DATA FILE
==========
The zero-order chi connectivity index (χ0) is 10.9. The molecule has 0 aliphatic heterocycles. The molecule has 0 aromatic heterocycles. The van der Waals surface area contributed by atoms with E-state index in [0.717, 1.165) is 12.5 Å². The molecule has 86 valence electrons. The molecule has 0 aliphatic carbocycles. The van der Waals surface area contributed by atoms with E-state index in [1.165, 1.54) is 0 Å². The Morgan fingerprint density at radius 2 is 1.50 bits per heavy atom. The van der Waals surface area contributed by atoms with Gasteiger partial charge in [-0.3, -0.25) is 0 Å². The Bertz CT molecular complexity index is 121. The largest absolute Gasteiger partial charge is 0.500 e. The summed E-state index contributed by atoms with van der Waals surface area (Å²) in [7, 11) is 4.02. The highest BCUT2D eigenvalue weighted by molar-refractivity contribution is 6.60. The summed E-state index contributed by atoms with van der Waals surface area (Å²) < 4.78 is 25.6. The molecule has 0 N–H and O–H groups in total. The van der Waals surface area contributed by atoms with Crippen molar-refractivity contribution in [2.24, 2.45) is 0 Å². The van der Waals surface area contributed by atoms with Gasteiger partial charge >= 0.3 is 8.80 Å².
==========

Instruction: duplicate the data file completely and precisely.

The zero-order chi connectivity index (χ0) is 10.9. The molecule has 0 aliphatic heterocycles. The molecule has 0 aromatic heterocycles. The van der Waals surface area contributed by atoms with E-state index in [0.717, 1.165) is 12.5 Å². The molecule has 86 valence electrons. The molecule has 0 aliphatic carbocycles. The van der Waals surface area contributed by atoms with E-state index in [1.165, 1.54) is 0 Å². The Morgan fingerprint density at radius 2 is 1.50 bits per heavy atom. The van der Waals surface area contributed by atoms with Gasteiger partial charge in [-0.3, -0.25) is 0 Å². The Bertz CT molecular complexity index is 121. The largest absolute Gasteiger partial charge is 0.500 e. The summed E-state index contributed by atoms with van der Waals surface area (Å²) in [7, 11) is 4.02. The highest BCUT2D eigenvalue weighted by molar-refractivity contribution is 6.60. The summed E-state index contributed by atoms with van der Waals surface area (Å²) < 4.78 is 25.6. The molecule has 0 N–H and O–H groups in total. The van der Waals surface area contributed by atoms with Crippen molar-refractivity contribution in [2.24, 2.45) is 0 Å². The van der Waals surface area contributed by atoms with Gasteiger partial charge >= 0.3 is 8.80 Å².